Zambia for the Landlocked Developed Countries (LLDCs) and several countries including Botswana and Kenya underscored the needs of the LLDCs and called for the synchronized implementation of the Vienna Programme of Action (VPoA) for LLDCs. Belarus, Nicaragua and several other countries stressed the need to consider, also, the special needs of Middle Income Countries (MICs).

Regarding the financial means of implementation (MOI) for the 2030 Agenda, G-77/ China, Ecuador for the Community of Latin American and Caribbean States (CELAC), and several developing countries such as Brazil, China, Egypt and Nepal underlined that CBDR should be the foundation of global development efforts. G-77/ China called for the provision of adequate, predictable, new and additional financial resources, with many developing countries calling for developed countries to fulfill their official development assistance (ODA) commitments. Canada, also for Australia and New Zealand (CANZ), said the AAAA is an integral part of the 2030 Agenda, and “critical for the realization of the SDGs and targets,” providing a framework through which trillions of dollars can be mobilized. Many developing countries including the LLDCs, Armenia and Gabon stressed the need for infrastructure investment, and welcomed the establishment of the global infrastructure forum stipulated by the AAAA. G-77/-China, the LLDCs, Sri Lanka, Tuvalu and several other countries called for capacity building and technology transfer for developing countries, with CELAC, Belarus and Brazil welcoming the creation of the Technology Facilitation Mechanism (TFM) to support SDG implementation.

Many developing countries called for the capitalization of the Green Climate Fund (GCF), with CELAC requesting guaranteeing its direct access for the world’s most vulnerable countries. The African Group called on developed countries to fulfill their commitment of mobilizing US$100 billion per year for the GCF by 2020.

On non-financial MOI, several delegations including Armenia, Ethiopia and Kyrgyzstan highlighted the need to create an enabling environment for effective domestic resources mobilization, with CANZ, the EU, Kyrgyzstan, the Republic of Korea and Switzerland stressing the importance of good governance and the rule of law in that regard. Many countries including Argentina, Israel, Kyrgyzstan, Malaysia and Peru underscored gender equality and women’s empowerment as essential MOI, with G-77/ China, Bhutan, Ethiopia, Gabon, Iran, Israel, the Philippines and Qatar adding education as key enabler for poverty eradication and sustainable development.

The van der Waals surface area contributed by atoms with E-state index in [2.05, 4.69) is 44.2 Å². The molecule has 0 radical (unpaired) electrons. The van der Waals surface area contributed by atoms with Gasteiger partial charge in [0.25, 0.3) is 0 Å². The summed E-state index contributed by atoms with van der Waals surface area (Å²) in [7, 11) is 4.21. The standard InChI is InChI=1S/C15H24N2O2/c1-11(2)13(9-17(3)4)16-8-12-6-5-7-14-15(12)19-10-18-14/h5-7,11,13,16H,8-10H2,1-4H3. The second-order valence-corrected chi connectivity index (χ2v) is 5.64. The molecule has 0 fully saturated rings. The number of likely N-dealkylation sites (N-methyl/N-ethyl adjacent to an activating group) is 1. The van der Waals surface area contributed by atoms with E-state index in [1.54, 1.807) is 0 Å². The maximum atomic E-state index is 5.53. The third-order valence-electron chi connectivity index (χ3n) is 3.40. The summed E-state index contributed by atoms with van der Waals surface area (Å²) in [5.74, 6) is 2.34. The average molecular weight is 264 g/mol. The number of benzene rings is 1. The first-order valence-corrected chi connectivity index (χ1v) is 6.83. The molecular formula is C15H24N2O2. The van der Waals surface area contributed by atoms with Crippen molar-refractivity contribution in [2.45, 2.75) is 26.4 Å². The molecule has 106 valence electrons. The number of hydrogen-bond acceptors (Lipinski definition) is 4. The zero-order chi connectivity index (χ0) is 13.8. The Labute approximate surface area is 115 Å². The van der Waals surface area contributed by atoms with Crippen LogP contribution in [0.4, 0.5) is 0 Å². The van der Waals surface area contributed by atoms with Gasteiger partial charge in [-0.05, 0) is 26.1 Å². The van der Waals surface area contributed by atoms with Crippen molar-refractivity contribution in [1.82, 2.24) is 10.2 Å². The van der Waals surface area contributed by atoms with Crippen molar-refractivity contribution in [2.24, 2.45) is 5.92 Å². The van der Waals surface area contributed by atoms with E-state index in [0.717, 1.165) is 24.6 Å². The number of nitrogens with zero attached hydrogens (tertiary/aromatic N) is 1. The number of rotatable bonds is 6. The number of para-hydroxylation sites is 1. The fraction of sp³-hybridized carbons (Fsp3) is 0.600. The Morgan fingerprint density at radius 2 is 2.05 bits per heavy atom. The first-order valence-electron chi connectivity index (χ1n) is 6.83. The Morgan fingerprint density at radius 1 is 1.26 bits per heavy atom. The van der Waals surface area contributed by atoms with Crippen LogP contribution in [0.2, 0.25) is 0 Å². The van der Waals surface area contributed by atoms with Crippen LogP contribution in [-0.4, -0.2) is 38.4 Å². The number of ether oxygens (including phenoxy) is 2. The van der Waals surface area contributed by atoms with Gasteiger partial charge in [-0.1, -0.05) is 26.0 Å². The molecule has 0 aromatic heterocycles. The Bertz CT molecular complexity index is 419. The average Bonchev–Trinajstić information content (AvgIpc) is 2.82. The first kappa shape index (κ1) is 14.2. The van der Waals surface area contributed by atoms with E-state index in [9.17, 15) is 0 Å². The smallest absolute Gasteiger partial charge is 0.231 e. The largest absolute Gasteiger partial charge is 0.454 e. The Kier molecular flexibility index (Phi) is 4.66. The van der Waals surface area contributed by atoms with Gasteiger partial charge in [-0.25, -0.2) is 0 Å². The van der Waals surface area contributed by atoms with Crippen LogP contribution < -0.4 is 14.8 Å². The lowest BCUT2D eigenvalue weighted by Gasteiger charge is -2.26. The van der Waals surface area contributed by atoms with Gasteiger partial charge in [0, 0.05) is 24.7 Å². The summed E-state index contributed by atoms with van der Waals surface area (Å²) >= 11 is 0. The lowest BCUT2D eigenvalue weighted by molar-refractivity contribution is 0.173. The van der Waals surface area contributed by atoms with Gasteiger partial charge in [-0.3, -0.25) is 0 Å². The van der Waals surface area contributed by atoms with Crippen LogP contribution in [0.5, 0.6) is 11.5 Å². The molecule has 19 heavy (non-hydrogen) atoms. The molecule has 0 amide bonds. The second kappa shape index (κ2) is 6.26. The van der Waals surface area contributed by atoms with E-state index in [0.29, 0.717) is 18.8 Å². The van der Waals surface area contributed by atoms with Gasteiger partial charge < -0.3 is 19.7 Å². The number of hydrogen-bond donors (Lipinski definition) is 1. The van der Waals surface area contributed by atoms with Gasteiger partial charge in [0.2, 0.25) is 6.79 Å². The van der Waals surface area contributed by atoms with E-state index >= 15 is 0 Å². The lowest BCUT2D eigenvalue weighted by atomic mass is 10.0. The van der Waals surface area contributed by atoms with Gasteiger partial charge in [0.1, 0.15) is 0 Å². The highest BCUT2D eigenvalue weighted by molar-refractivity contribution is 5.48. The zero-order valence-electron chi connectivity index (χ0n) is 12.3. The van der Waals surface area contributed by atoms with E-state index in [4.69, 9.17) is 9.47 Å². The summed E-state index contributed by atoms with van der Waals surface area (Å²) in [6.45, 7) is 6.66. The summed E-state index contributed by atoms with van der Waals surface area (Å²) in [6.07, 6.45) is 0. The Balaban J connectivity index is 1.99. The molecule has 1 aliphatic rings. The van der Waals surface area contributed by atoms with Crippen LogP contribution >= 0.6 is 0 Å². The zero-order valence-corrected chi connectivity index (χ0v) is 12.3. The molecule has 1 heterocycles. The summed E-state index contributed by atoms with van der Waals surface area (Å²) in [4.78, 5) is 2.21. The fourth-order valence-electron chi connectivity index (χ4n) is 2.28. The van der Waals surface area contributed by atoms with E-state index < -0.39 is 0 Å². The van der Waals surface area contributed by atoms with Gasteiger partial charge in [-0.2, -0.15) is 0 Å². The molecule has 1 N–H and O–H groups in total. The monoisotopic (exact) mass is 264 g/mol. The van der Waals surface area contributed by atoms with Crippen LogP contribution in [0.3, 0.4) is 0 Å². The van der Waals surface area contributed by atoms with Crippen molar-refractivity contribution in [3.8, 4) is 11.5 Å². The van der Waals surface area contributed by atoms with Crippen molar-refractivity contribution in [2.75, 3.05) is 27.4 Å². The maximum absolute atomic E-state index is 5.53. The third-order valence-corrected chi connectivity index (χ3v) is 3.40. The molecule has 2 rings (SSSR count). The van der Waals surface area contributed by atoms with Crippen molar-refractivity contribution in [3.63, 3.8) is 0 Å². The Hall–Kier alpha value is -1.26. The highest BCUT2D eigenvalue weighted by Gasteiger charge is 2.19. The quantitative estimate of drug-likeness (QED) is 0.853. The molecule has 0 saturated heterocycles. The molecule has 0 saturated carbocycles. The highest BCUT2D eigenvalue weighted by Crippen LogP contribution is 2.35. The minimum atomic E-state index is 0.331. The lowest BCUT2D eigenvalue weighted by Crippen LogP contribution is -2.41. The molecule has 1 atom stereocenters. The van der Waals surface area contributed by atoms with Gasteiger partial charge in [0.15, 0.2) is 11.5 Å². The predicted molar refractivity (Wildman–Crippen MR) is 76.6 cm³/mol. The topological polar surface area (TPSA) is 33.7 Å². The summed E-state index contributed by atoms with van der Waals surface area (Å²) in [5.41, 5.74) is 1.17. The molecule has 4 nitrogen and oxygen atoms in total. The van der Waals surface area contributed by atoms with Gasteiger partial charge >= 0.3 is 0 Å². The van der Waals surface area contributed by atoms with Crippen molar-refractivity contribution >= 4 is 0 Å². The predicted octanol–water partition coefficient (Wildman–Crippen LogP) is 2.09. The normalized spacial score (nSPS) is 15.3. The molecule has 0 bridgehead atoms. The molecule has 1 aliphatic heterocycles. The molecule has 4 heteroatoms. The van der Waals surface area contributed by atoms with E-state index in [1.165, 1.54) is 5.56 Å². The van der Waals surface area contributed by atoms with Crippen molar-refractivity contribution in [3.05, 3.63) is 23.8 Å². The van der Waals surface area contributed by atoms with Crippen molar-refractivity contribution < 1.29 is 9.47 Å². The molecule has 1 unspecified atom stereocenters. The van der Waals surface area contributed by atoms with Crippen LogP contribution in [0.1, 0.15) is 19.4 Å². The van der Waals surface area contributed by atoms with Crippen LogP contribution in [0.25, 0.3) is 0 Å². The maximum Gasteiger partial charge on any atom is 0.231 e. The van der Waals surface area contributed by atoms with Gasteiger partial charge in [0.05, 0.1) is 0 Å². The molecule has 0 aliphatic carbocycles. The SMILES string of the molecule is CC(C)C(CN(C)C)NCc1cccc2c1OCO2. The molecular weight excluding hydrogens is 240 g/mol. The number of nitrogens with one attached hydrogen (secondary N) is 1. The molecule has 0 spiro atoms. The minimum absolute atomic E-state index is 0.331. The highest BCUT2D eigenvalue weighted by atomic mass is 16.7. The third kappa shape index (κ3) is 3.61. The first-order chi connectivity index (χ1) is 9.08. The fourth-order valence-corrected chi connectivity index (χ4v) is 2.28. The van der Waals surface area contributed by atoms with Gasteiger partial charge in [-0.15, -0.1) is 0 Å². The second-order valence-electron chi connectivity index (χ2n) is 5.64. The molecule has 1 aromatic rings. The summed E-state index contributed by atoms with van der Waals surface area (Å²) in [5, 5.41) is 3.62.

On information and communication technologies (ICTs), CANZ called for an “agile UN,” capable of harnessing innovation and technological progress for sustainable development, complemented by technological advances in the use of satellite imagery and ICT capacity, to “tell us whether or not we are on track,” while Brazil also highlighted the need for a UN “fit for purpose” to help deliver the 2030 Agenda, including through a strengthened science interface. Israel announced that it will submit a resolution on agricultural technology for development.

The importance of DRR enjoyed general consensus, as many countries stressed the need to build resilience and strengthen coping capacities for DRR. Several delegations including the EU, CARICOM, Bangladesh for the Least Developed Countries (LDCs), Costa Rica, Japan, Mexico, Mozambique and the Philippines called for supporting the implementation of the Sendai Framework. The African Group underscored the need for the international community to support the development of early warning systems, and the LLDCs said international financial institutions should address early warning and provide protection from macroeconomic shocks. Ukraine welcomed the switch from “disaster management” to “disaster risk management” in the Secretary-General’s report. Japan announced that it will introduce a resolution to establish World Tsunami Day, which received support including from Monaco and Rwanda.